Once the book gets past building the foundations of the network and its early days which are truly the best part of the book , it seems like an endless stream of narratives about not much tied together by even less.
The book is begging for a narrative that the interviews presented do not really provide. Most puzzling is that a book about a sports network provides so few anecdotes about specific moments in sports or from sports personalities.
Perhaps this is because, while ESPN has covered its fair share of sports news, it seldom has carried the biggest events. Or perhaps it is because Shales and Miller intended the book to focus solely on the business and network itself without the context of the sporting events that shaped it.
Unfortunately, this is a bit like writing a book about SNL without mentioning skits or guest stars. If you're a fan of the network, you probably should pick up the book. But if you're just a casual sports fan who only watches ESPN when your team is on, you're going to find the book a slog.
Shales and Miller seemed to have a hard time figuring out what they wanted to do with the book, and as a result, it's a major disappointment. I've been watching ESPN for 25 years and remember those early days when they were so much more understated than "The Worldwide Leader" we know today. I wanted to get the juicy details and find out how this business evolved from far-fetched start-up featuring Aussie Rules football and lumberjack competitions to THE sports authority across the globe.
The authors only occasionally interject their own material, relying instead on recollections from seemingly everyone who ever worked at ESPN. This structure bothered me at first, as I didn't want to just read people telling stories about their experiences, but I came to love it after a while, because the cast of colorful characters -- often at odds with one another, especially in the early days -- are some of the most electrifying personalities I've ever read about.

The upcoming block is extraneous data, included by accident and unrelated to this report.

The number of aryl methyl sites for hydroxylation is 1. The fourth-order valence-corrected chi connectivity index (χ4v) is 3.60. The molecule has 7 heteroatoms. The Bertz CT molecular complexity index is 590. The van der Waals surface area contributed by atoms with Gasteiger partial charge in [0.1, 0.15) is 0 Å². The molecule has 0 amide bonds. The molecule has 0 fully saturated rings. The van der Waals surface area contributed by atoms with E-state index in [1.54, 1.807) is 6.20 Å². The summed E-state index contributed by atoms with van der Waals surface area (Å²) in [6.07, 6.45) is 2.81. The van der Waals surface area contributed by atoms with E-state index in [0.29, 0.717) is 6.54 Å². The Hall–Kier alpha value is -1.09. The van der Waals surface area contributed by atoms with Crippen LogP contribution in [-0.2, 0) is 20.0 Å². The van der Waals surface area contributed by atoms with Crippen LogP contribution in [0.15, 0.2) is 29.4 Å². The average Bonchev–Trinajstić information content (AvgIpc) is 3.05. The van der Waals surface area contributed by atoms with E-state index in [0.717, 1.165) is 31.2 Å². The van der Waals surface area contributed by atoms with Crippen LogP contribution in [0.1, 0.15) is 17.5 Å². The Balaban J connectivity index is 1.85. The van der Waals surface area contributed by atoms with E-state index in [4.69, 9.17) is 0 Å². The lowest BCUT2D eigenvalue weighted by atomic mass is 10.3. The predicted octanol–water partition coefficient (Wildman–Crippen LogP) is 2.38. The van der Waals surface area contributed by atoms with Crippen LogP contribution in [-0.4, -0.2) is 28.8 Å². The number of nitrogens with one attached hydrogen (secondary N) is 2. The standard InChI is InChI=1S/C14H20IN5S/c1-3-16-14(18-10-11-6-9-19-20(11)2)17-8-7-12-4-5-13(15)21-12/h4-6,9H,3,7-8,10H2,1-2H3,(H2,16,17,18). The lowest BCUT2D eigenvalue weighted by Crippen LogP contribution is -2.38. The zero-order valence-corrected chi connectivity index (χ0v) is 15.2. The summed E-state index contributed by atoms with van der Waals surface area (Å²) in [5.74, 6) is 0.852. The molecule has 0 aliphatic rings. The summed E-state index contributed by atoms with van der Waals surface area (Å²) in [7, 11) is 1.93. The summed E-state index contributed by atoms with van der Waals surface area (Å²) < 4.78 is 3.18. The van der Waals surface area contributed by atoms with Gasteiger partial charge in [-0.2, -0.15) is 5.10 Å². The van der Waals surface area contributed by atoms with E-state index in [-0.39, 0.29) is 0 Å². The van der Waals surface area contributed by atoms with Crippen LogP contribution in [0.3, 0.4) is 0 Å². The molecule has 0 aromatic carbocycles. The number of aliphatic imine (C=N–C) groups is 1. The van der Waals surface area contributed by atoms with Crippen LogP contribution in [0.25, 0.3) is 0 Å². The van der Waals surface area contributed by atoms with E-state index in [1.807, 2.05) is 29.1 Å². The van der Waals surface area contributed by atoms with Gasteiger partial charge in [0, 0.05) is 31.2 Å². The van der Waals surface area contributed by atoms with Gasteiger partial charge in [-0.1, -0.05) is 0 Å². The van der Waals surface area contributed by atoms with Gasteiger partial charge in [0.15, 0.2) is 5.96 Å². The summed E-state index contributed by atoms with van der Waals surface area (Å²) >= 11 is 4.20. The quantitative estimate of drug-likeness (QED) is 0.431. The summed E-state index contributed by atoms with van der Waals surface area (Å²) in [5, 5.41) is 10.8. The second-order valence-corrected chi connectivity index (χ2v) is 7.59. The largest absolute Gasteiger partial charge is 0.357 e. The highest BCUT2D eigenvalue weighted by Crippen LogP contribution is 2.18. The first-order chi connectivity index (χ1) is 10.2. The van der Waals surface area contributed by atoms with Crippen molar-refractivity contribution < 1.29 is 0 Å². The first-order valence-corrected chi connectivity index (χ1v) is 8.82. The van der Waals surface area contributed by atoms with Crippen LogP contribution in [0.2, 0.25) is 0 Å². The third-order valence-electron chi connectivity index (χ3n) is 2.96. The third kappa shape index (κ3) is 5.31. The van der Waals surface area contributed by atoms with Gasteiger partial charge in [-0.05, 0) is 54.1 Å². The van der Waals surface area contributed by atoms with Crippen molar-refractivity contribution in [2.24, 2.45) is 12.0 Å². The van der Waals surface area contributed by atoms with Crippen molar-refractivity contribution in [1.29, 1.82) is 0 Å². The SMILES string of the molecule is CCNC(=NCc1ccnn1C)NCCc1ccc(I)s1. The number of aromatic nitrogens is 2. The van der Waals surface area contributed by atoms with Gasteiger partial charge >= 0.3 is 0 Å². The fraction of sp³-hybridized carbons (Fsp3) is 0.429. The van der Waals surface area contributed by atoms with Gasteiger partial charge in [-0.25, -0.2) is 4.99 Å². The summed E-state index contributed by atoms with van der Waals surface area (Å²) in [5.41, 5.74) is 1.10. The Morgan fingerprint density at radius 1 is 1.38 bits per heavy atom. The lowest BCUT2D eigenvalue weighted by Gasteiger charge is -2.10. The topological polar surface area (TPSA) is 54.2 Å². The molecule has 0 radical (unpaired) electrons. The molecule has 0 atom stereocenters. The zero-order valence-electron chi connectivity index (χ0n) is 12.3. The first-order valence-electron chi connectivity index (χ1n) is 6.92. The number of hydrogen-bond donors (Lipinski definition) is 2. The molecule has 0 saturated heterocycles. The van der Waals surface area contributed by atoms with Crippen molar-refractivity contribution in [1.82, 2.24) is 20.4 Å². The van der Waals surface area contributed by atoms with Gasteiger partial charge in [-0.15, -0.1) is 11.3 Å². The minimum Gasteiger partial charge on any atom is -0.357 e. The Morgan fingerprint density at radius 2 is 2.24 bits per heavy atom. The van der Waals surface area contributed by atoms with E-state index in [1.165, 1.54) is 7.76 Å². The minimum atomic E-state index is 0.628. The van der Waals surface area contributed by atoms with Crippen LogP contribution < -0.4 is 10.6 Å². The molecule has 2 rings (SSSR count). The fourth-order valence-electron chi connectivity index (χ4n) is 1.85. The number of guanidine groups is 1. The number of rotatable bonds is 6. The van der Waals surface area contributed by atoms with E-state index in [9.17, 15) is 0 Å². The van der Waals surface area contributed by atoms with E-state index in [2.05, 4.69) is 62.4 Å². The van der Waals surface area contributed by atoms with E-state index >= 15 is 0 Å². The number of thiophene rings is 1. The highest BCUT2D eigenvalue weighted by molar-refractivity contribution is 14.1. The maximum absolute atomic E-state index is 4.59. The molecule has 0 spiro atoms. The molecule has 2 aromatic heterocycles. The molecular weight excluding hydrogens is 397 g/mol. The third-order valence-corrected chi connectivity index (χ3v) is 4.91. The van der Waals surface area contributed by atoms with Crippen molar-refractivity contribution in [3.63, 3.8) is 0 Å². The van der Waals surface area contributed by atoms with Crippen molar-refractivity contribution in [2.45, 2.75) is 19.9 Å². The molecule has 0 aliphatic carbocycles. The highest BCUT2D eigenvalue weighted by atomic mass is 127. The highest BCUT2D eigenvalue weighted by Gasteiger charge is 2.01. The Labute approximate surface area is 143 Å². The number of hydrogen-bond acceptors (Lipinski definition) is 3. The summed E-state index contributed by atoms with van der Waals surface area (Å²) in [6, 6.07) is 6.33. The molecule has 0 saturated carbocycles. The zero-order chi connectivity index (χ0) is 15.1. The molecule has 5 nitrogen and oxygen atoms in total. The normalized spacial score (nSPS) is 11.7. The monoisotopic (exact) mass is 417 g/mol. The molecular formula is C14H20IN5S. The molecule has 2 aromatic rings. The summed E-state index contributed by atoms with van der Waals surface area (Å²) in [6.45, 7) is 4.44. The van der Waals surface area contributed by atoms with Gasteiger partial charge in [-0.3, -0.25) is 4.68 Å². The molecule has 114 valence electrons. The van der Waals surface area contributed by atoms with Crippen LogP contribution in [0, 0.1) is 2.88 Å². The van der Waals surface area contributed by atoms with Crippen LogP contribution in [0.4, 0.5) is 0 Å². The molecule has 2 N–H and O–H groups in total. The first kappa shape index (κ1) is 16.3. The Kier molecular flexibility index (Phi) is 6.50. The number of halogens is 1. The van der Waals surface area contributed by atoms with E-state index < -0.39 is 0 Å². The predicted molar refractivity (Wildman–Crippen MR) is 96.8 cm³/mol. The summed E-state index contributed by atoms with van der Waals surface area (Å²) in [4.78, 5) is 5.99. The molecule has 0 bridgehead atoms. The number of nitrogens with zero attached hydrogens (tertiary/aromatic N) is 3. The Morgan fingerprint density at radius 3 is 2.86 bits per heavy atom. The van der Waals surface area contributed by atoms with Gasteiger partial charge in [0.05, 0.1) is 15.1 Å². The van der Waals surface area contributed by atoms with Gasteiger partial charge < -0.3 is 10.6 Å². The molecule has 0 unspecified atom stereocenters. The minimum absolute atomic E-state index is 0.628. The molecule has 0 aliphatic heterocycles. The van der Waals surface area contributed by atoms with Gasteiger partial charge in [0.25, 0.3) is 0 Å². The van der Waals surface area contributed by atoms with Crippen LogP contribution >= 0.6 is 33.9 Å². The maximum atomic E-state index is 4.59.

It's amazing ESPN got going and survived. In fact, I found the first part of the book the most compelling. What it takes to start a venture like ESPN is almost unfathomable, and I love against-all-odds success stories.
Broadcasts without any sound, wrangling for the rights to sporting events no one else wanted, a few female employees turning tricks in a NY hotel room! I do question some of the editing and focus of the stories -- sometimes the authors tired me with endless tales of one subject Tony Kornheiser not working out on Monday Night Football and not enough details about others the untimely death of Tom Mees.
It's too long, but it's still an absorbing read. I was also inspired by the work ethic and commitment of the people who made ESPN tick. For all their pros and cons, they're some of the most talented, hard working, driven, creative people you'll ever read about, and their stories made me reflect on my own professional commitments. It may take a while to get through, and there are some boring parts, but this is very much a worthwhile read.